I’m going to attempt to use this dev blog more like an actual dev blog rather than a platform to occasionally talk about design choices, so that means A) regular updates on what I’ve most recently been working on and B) more GIFs, less commentary!
With that out the way, here’s what I’ve been working on the last couple of weeks.
There a few features planned I’ve got planned that it wouldn’t make sense to access from within the main game. Things like tutorials, setting options, and choosing your loadout all feel to me like they should reside in a space away from the action. I also wanted it to be a place that players would be free to experiment with the controls and just enjoy flying around without the threat of enemies chasing you down. This new world is really the hub of the game. It’s where you’ll spawn when you start Airborn, and where you’ll return to after being killed in the main game.
The main ideas I wanted to convey with the hub world are that it’s an infinite, risk-free, simulated environment to experiment in. Here’s how I tried to get that across:
The idea behind that sky is it’s like a domed screen displaying a stream of digital clouds. Personally I love it, plus it’s the first skybox shader I’ve ever written.
So with that, some thick fog, and a tiled floor that “treadmills” under you, we’ve got the perfect infinite zen world to fly around in.
To open up the tutorials and also transition to the main game, I’ve implemented a menu within the hub world. Something I’m surprised I haven’t seen more experimentation with in VR is interfaces. By now I thought we’d have full blown Minority Report style gestural interfaces in our VR games but so far everyone’s playing it safe.
As a solo dev I couldn’t really justify the amount of time it’d take to make something like that, so I’ve opted for a middle ground. Holographic physics buttons for mode-switching, and a more traditional laser-pointer interface for selections within a screen.
Theming the controls as holographic means I can destroy/create them at will, so they won’t get in the way while you’re flying around, and they’ll appear in front of you again when you land.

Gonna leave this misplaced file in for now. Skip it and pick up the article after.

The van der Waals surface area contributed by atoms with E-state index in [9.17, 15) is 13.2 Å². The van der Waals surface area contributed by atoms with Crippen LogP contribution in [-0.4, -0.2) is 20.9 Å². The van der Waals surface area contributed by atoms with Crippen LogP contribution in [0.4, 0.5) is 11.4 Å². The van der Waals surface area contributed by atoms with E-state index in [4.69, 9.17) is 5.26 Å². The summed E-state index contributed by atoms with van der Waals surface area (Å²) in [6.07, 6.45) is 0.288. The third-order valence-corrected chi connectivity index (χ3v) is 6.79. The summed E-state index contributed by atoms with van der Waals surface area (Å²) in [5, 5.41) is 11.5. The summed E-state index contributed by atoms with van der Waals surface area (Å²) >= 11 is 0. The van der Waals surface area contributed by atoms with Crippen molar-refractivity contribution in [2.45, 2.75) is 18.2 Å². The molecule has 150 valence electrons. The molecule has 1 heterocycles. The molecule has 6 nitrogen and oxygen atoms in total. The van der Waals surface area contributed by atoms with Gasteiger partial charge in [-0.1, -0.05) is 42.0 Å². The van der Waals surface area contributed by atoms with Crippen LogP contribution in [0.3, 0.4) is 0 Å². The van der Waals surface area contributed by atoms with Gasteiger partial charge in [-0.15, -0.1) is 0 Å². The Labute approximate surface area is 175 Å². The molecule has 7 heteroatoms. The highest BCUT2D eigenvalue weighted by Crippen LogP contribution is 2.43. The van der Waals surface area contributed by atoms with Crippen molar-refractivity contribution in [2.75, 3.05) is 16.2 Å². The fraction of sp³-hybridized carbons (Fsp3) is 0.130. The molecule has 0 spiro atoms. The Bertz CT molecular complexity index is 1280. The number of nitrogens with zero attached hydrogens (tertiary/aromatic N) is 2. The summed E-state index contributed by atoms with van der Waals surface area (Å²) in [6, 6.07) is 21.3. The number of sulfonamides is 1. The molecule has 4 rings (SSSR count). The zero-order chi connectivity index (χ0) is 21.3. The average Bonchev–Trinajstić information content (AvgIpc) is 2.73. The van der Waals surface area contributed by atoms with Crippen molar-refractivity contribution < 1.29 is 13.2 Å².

Currently that big “HOLD” button unceremoniously drops you into the main game, but I’m planning a ridiculously ambitious method of transporting you there for a future update 😉
Most of the work I’ve been doing lately is on the ingame tutorials that’ll teach new players the controls. The control scheme is pretty unique and you have a versatile moveset, so it’s important to teach the players not just how to control the game, but also why each move is useful. There should be room for players to figure out their own strategy, but that’s easier when they have a good foundation to experiment with.
The tutorials are made up of a combination of lessons conveyed via onscreen text, and various challenges to test the player’s understanding of those lessons.
The tutorials are broken down into flying and shooting at the moment. Here’s one of the flying ones:
And here’s one of the shooting ones:
(I love making particle effects like these)
I actually found myself repeating one of the later shooting tutorials over and over, trying to do it as quickly and stylishly as possible. I’m going to have to think about adding some sort of time trial mode because I can see people getting a kick out of that.
I’ve got a pretty neat workflow for designing these tutorials out of modular pieces that made whipping them up a breeze. I can simply drag in prefabs to use as challenges that trigger an event when they’ve been completed. Shout out to Odin Inspector for streamlining this process, coding this kind of editor myself would have been a nightmare with Unity’s hatred of polymorphism.
I know tutorials aren’t exactly a thrilling back-of-the-box feature, but they’re the last major thing that needs to be completed before I can start sending out alpha keys and getting proper feedback, so for Airborn as a whole it’s really exciting to be working on them!
That’s it for this update, I’m hoping to do these more frequently so they probably won’t all be as big as this one. There’s a lot in here that doesn’t really contribute to the main gameplay, but is essential to make Airborn a polished product.
Like I said I’m gearing up to start alpha testing, so if you have a Rift/Vive/WMR headset and you’re interested, either message me on Twitter @stillnotsuredev, or send an email to firstname.lastname@example.org